Islet cell transplantation is the transplant of isolated islet cells from a donor pancreas into a person with type 1 diabetes. Once transplanted, the islets begin to produce insulin, regulating blood sugar levels. The first islet cell transplantation was done in Edmonton, at the University of Alberta. Since then, the transplantation process – which has become known as the “Edmonton Protocol” – has been done in many centres around the world. While patients who undergo the process aren’t actually cured, they remain “insulin-independent” (i.e. they don’t need to administer insulin) for up to five years. Click here for more information about islet cell transplantation.
7. The five types of diabetes
A group of researchers in Sweden and Finland recently conducted a study that suggested there are five types of diabetes instead of only two (type 1 and type 2). The five new proposed types of diabetes are:
- Severe autoimmune diabetes. This form is similar to type 1 diabetes.
- Severe insulin-deficient diabetes. This is similar to “severe autoimmune diabetes;” however, in this category of people, the immune system is not the cause of their diabetes.
- Severe insulin-resistant diabetes. This type of diabetes occurs in people who are overweight and have high insulin resistance.
- Mild obesity-related diabetes. This form of diabetes occurs in people who have a milder form of the disease.
- Mild age-related diabetes. This form of diabetes is similar to “mild obesity-related diabetes,” and is the most common form of diabetes.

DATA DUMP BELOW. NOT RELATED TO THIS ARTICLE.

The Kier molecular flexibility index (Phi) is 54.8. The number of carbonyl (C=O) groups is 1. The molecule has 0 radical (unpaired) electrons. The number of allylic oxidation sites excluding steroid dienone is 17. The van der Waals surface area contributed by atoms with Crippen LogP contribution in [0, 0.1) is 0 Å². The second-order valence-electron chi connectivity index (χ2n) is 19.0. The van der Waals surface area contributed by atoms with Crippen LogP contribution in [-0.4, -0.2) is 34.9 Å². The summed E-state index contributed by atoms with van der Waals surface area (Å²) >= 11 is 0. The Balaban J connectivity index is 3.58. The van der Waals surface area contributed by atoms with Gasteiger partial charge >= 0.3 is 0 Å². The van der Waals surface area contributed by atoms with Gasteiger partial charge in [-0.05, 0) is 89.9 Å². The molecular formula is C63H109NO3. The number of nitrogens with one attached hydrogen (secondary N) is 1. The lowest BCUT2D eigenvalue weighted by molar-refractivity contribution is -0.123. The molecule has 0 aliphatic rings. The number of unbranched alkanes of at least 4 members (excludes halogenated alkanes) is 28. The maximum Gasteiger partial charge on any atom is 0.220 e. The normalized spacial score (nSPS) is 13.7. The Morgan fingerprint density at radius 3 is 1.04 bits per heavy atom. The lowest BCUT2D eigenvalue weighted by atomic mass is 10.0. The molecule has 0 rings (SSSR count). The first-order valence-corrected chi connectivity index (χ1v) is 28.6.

Learn more about the five types of diabetes here.
Broccoli contains a compound called sulforaphane. Researchers at the University of Gothenburg in Sweden gave 97 people with type 2 diabetes a concentrated dose of sulforaphane extracted from broccoli every day for three months, or a placebo. In those who received the broccoli extract, their blood sugar levels were reduced by 10% more than those who took the placebo. More research, and larger studies, are needed, but the results are encouraging. Interested in more health benefits of broccoli? Find out here.
9. Diabetes medications that reduce the risk of heart disease
Diabetes and heart disease go hand in hand: the risk of heart disease is higher in people who have diabetes than those who don’t. Evidence from clinical trials now shows that some of the newer diabetes drugs reduce the risk of heart disease in people with diabetes:
- Empagliflozin (Jardiance® ) and canagliflozin (Invokana®) are drugs in a class of medications called sodium-glucose co-transporter-2 (SGLT-2) inhibitors. They have both been proven to reduce the risk of heart attack, heart failure and stroke in people with diabetes.
- Liraglutide (Victoza®) and semaglutide (Ozempic®) are drugs in a class of medications called glucagon-like peptide-1 (GLP-1) receptor agonists. They have both been proven to reduce the risk of heart attack and heart failure in people with diabetes.
For more information about these medications and how they were studied, click here.
10. Smart pens for insulin injections
A number of diabetes device companies are developing “smart pen” systems for insulin injections, which will offer users a single platform for adjusting insulin. The system includes a pen that integrates with an app to dose and track basal, bolus and basal/bolus insulins. The system will take readings from either a blood glucose meter or a continuous glucose monitoring system, and then recommend insulin dosing changes based on the patterns that are detected.